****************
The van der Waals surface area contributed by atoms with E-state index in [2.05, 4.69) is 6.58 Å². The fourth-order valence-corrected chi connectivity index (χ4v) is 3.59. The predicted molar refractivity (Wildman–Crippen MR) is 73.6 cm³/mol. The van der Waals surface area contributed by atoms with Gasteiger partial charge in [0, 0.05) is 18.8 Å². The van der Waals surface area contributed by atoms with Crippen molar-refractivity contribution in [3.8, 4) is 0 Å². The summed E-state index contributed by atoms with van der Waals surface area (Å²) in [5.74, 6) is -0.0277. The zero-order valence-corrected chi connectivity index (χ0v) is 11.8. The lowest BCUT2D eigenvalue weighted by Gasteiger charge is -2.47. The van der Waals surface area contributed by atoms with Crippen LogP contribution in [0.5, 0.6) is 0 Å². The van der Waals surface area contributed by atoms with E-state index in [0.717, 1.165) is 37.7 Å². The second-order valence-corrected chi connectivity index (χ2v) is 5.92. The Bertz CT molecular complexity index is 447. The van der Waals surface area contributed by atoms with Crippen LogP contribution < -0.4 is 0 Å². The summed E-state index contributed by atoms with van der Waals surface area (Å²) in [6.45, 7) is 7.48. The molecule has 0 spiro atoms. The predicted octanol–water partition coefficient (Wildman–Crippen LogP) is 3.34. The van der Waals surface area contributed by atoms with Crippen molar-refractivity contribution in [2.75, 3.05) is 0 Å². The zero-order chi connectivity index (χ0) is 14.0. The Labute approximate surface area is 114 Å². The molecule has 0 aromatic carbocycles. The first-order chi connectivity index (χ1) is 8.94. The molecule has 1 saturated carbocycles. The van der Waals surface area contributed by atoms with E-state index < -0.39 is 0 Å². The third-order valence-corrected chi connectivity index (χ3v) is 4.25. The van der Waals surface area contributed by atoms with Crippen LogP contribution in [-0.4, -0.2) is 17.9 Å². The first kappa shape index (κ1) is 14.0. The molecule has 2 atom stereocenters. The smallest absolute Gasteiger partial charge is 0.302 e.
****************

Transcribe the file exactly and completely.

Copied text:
The van der Waals surface area contributed by atoms with E-state index in [2.05, 4.69) is 6.58 Å². The fourth-order valence-corrected chi connectivity index (χ4v) is 3.59. The predicted molar refractivity (Wildman–Crippen MR) is 73.6 cm³/mol. The van der Waals surface area contributed by atoms with Gasteiger partial charge in [0, 0.05) is 18.8 Å². The van der Waals surface area contributed by atoms with Crippen molar-refractivity contribution in [3.8, 4) is 0 Å². The summed E-state index contributed by atoms with van der Waals surface area (Å²) in [5.74, 6) is -0.0277. The zero-order valence-corrected chi connectivity index (χ0v) is 11.8. The lowest BCUT2D eigenvalue weighted by Gasteiger charge is -2.47. The van der Waals surface area contributed by atoms with Crippen LogP contribution in [0.5, 0.6) is 0 Å². The van der Waals surface area contributed by atoms with E-state index in [0.717, 1.165) is 37.7 Å². The second-order valence-corrected chi connectivity index (χ2v) is 5.92. The Bertz CT molecular complexity index is 447. The van der Waals surface area contributed by atoms with Crippen LogP contribution < -0.4 is 0 Å². The summed E-state index contributed by atoms with van der Waals surface area (Å²) in [6.45, 7) is 7.48. The molecule has 0 spiro atoms. The predicted octanol–water partition coefficient (Wildman–Crippen LogP) is 3.34. The van der Waals surface area contributed by atoms with Crippen molar-refractivity contribution in [2.75, 3.05) is 0 Å². The zero-order chi connectivity index (χ0) is 14.0. The Labute approximate surface area is 114 Å². The molecule has 0 aromatic carbocycles. The first-order chi connectivity index (χ1) is 8.94. The molecule has 1 saturated carbocycles. The van der Waals surface area contributed by atoms with E-state index < -0.39 is 0 Å². The third-order valence-corrected chi connectivity index (χ3v) is 4.25. The van der Waals surface area contributed by atoms with Crippen LogP contribution in [-0.4, -0.2) is 17.9 Å². The first kappa shape index (κ1) is 14.0. The molecule has 2 atom stereocenters. The smallest absolute Gasteiger partial charge is 0.302 e.